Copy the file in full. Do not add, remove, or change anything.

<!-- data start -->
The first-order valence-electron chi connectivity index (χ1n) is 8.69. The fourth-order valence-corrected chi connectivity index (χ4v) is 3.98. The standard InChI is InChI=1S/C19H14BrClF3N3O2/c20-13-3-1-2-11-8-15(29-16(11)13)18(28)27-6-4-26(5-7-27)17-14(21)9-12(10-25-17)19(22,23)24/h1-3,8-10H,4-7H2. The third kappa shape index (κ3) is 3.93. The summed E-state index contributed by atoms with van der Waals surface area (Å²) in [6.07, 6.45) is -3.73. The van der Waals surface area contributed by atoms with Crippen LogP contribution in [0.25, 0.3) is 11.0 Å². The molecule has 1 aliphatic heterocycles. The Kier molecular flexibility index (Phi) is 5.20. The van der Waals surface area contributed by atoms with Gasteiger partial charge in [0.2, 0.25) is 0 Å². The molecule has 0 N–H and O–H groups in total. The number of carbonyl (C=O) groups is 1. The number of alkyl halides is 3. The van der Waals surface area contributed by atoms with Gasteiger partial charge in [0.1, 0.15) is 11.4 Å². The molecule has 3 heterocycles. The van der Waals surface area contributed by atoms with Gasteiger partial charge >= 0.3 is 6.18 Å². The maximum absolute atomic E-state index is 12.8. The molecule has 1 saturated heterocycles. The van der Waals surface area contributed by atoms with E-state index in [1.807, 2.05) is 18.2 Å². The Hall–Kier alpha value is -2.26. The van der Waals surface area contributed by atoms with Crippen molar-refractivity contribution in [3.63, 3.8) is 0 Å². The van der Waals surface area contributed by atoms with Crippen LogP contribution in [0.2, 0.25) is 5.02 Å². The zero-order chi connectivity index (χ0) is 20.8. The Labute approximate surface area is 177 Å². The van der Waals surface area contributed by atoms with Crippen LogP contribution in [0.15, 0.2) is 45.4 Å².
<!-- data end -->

The first-order valence-electron chi connectivity index (χ1n) is 8.69. The fourth-order valence-corrected chi connectivity index (χ4v) is 3.98. The standard InChI is InChI=1S/C19H14BrClF3N3O2/c20-13-3-1-2-11-8-15(29-16(11)13)18(28)27-6-4-26(5-7-27)17-14(21)9-12(10-25-17)19(22,23)24/h1-3,8-10H,4-7H2. The third kappa shape index (κ3) is 3.93. The summed E-state index contributed by atoms with van der Waals surface area (Å²) in [6.07, 6.45) is -3.73. The van der Waals surface area contributed by atoms with Crippen LogP contribution in [0.25, 0.3) is 11.0 Å². The molecule has 1 aliphatic heterocycles. The Kier molecular flexibility index (Phi) is 5.20. The van der Waals surface area contributed by atoms with Gasteiger partial charge in [0.2, 0.25) is 0 Å². The molecule has 0 N–H and O–H groups in total. The number of carbonyl (C=O) groups is 1. The number of alkyl halides is 3. The van der Waals surface area contributed by atoms with Gasteiger partial charge in [0.1, 0.15) is 11.4 Å². The molecule has 3 heterocycles. The van der Waals surface area contributed by atoms with Gasteiger partial charge >= 0.3 is 6.18 Å². The maximum absolute atomic E-state index is 12.8. The molecule has 1 saturated heterocycles. The van der Waals surface area contributed by atoms with E-state index in [1.807, 2.05) is 18.2 Å². The Hall–Kier alpha value is -2.26. The van der Waals surface area contributed by atoms with Crippen molar-refractivity contribution in [3.63, 3.8) is 0 Å². The van der Waals surface area contributed by atoms with Crippen LogP contribution in [0.2, 0.25) is 5.02 Å². The zero-order chi connectivity index (χ0) is 20.8. The Labute approximate surface area is 177 Å². The van der Waals surface area contributed by atoms with Crippen LogP contribution in [0.15, 0.2) is 45.4 Å².